Skip to content


  1. JEI
    October 4, 2019 @ 8:52 am

    Not that it makes a huge difference here, but your commission numbers are now high. $0.65 per contract is the new new, as of this week.


      October 4, 2019 @ 3:44 pm

      Maybe. Given the much higher commission costs during the mid-to-late 2000s, I think the blended average of $1/trade is still an optimistic approach for at least another few years.

      I’m loving the new cost structures at IBKR, Schwab, TD and E-Trade. It’s nice to see things get shaken up.


      • JEI
        October 4, 2019 @ 7:05 pm

        Oh interesting, the historical commission rates hadn’t occurred to me. I think I disagree. The value of the backtest is to show what you might expect your results to be going forward, so it makes sense to me to use current (or even optimistic) prices. I would also be in favor of simulating weekly and M/W expiration for years where they didn’t exist.

        Here’s something else I’ve been thinking about:
        What about a backtester that shuffles actual stock market moves? Normalize the stock prices, and shuffle them up by quarter. That way you’re defeating any curve fitting, and at the same time you’re using data that’s similar to real data rather than completely random.


          October 6, 2019 @ 12:11 pm

          I’ve been building a turnkey spreadsheet model for backtesting leveraged strategies that I intend to publish in the coming days via an announcement post. Commissions are fixed at $1 each way as this is how the source data in the trade logs is calculated and delivered. I can override this by building an “adjustable commission cost” feature. This should take care of the commission preference 🙂

          Interesting idea. I’m not sure I understand the intent though. One could argue a shuffled return profile of an actual underlying is the actual return profile of a hypothetical (or by chance a different actual) underlying. If the goal is to evaluate option strategy performance in aggregate as opposed to seeing isolated performance on a single underlying, we would want to execute the same strategy on multiple underlying and compare results.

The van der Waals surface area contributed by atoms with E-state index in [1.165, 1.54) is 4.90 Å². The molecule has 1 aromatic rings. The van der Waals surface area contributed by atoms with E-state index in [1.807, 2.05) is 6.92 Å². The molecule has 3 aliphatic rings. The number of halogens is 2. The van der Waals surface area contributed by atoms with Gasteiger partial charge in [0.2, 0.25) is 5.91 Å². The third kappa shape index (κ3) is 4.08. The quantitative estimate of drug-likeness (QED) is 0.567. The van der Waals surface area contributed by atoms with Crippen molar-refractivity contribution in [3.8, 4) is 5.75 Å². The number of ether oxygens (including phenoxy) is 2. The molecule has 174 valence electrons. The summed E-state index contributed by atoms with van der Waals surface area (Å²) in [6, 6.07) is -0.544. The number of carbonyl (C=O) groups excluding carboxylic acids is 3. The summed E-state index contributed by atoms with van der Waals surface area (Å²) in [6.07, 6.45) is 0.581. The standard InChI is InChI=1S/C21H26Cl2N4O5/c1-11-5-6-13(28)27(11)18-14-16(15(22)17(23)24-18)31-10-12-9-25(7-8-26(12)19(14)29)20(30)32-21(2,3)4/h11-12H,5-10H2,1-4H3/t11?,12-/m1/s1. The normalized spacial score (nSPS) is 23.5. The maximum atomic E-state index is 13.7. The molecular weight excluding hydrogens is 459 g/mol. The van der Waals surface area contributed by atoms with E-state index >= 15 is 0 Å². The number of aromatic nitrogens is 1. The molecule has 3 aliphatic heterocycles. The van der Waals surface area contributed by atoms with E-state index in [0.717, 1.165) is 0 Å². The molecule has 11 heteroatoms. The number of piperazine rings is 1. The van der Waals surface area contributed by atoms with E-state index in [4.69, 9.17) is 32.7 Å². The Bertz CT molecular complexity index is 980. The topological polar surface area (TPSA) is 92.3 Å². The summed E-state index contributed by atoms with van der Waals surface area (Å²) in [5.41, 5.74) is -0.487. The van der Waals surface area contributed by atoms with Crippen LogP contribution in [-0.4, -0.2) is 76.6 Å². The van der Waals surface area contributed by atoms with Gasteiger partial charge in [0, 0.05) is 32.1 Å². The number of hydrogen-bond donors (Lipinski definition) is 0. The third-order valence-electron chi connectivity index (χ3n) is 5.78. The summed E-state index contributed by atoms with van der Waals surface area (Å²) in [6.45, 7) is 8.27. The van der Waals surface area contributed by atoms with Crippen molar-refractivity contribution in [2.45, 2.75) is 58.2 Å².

This probably is a good segway into the scorecard I’ll be publishing and announcing in the next update post.


  2. Pushpaw
    October 16, 2019 @ 7:51 pm

    Question: what does removing the effects of leverage from an options backtest demonstrate? I’m not a mathematician. The whole point of options is leverage, right? So…if you take that out, then what is being demonstrated. I ask because I’m wondering what I’m missing here that I should be taking away…


      October 17, 2019 @ 1:21 pm

      Not necessarily. For most retail traders it is indeed about leverage. However, options also serve as hedging instruments and tools to potentially lower portfolio volatility. The latter is the chief focus when it comes to mitigating sequence of returns risk.

      For our purposes here:

      -It demonstrates performance in a non-margin account such as US-based retirement accounts and other cash-secured scenarios around the world.

      -It allows us to identify which strategy is worth leveraging. Because applying leverage [usually negatively] impacts the Sharpe ratio due to the friction costs and mechanics of leverage, we want to identify strategies that already outperform the underlying on a risk-adjusted basis before scaling up.

      -It allows us to compare an option strategy against a non-leveraged buy/hold portfolio of different asset allocations. For example, if a traditional 80/20 stock/bond portfolio matches the Sharpe ratio of a non-leveraged option strategy, we can then ask which yields a greater return.

      Now that I finally have the backtest builder launched, we can start plugging in the risk-adjusted winners and see how they stack up. Tomorrow’s post will be the first to include results from the new backtest builder. I’ll be eager to hear your thoughts and feedback.


Leave a Reply

Your email address will not be published. Required fields are marked *